Dyna-zoom is probably a mode you’ll use the least, as it replicates the Hitchcock-style effect of zooming in or out while moving away from or closer to your subject. This normally requires a dolly, so can be difficult to master using a handheld gimbal.
There’s also Story mode which gives you dozens of shooting templates for different styles, telling you how to shoot each shot within the story and controlling the gimbal automatically for some of them.
Android users won’t find Mimo in the Google Play Store (like DJI’s other apps). The official reason for this is unknown, but whatever it is, it’s a pain for Android users who have to get the app from DJI’s website and change the settings on their phone to allow its installation from an “unknown” source.
Price & availability
The Osmo Mobile 6 costs $159 / £145 direct from DJI’s website, but you can also buy it from Apple, Amazon and other retailers.
As we’ve seen before, if you want a magnetic phone clamp with a built-in LED fill light for vlogging, that’s an optional extra and costs $59 / £42.
This means the Osmo Mobile 6 is one of the more expensive phone gimbals and you can get similar levels of stabilisation from the cheaper SE model if you don’t care about the zoom wheel or the telescopic pole.
The latest SE has the same small status screen, Active Track 5.0 and ShotGuides, but costs only £95. The bad news is that it’s not available in the US. Buyers can only choose the older OM 4 SE.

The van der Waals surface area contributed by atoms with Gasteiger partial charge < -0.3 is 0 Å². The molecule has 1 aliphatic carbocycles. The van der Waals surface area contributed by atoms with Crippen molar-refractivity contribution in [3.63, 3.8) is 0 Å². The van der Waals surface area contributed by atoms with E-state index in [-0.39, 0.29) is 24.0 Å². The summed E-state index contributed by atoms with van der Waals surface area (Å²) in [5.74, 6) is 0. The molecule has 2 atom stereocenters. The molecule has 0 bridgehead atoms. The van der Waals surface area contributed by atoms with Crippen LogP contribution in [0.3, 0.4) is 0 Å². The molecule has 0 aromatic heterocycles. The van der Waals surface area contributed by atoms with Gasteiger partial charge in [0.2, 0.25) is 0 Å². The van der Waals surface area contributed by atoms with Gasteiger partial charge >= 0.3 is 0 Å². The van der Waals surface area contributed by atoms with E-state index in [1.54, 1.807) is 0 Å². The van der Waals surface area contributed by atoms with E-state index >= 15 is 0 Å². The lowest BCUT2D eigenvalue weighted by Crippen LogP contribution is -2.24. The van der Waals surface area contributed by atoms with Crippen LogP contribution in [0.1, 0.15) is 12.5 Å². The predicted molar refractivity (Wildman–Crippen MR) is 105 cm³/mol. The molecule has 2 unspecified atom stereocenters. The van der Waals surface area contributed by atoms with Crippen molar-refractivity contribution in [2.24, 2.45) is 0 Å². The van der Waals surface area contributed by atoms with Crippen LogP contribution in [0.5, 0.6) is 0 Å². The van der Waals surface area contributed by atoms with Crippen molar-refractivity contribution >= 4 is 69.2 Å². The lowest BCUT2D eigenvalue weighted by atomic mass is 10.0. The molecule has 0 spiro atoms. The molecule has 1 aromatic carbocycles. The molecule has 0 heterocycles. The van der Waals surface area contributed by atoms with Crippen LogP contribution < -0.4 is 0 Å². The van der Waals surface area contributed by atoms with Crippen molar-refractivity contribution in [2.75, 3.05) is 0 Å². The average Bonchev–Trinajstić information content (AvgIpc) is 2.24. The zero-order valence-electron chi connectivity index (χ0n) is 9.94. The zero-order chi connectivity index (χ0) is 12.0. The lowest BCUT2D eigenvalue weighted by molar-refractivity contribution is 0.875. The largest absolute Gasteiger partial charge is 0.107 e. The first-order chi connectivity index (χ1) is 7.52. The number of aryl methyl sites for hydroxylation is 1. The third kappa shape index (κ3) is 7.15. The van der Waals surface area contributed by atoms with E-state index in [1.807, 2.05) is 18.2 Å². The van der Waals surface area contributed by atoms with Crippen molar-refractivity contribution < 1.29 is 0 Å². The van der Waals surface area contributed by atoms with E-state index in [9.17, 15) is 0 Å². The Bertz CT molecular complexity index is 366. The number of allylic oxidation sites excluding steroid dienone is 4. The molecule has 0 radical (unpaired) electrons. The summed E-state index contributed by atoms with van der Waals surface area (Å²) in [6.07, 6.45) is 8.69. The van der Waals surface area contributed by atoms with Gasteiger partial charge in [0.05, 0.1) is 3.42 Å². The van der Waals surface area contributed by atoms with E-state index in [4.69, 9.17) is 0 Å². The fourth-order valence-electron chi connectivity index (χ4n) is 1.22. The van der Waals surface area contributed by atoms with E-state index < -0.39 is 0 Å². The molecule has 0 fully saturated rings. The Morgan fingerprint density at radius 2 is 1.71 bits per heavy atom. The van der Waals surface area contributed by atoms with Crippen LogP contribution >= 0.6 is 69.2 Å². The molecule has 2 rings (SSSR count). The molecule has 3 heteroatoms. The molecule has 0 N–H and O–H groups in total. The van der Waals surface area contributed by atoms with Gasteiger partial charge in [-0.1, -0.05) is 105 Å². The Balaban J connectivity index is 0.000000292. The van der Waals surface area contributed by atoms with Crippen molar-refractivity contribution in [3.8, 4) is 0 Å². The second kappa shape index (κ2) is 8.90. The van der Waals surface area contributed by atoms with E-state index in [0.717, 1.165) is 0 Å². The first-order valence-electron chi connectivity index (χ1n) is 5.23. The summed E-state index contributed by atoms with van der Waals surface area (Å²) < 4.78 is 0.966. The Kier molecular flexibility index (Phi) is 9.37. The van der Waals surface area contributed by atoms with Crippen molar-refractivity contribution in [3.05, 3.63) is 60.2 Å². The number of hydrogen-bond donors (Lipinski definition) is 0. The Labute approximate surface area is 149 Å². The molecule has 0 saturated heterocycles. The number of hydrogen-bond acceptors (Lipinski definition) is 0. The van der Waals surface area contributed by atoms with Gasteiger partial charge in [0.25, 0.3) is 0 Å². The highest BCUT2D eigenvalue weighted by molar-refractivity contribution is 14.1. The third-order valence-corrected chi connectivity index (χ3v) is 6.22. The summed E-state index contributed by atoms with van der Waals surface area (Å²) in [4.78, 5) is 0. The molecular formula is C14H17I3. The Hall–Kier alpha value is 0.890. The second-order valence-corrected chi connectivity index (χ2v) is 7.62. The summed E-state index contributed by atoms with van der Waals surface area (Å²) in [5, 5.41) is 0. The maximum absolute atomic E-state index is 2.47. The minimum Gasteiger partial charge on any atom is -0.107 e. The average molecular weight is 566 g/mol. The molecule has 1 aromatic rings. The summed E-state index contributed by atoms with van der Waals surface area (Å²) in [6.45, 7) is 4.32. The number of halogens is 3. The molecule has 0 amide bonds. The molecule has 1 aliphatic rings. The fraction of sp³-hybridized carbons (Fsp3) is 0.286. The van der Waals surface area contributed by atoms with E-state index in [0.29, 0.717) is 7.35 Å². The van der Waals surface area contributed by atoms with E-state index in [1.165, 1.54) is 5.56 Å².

For more alternatives, see our roundup of the best phone gimbals.
As DJI so often does, it has yet again improved on a previous product and made a device that is the best of its type.
The Osmo Mobile 6 certainly not the cheapest, but if you’ll use the modes it offers – both hardware and software – and want control over focus and zoom, it’s hard to think of a better option right now.
It’s a real shame the app doesn’t allow you to adjust the sensitivity, so you’ll need careful controlled rotation when zooming in particular.
The new screen is also helpful for letting you know which mode you’re in, as well as an idea of remaining battery power.
Although I haven’t mentioned it yet, the Osmo Mobile 6’s analogue joystick is also a boon, as it allows you more control over pan and tilt speed compared to the Osmo Mobile 5 which I found offered no such control: you’re either panning / tilting or you’re not.
If the price is too high and you’re not in the US, the new Osmo Mobile SE is a better value alternative at under £100.
Mobile Phone Accessories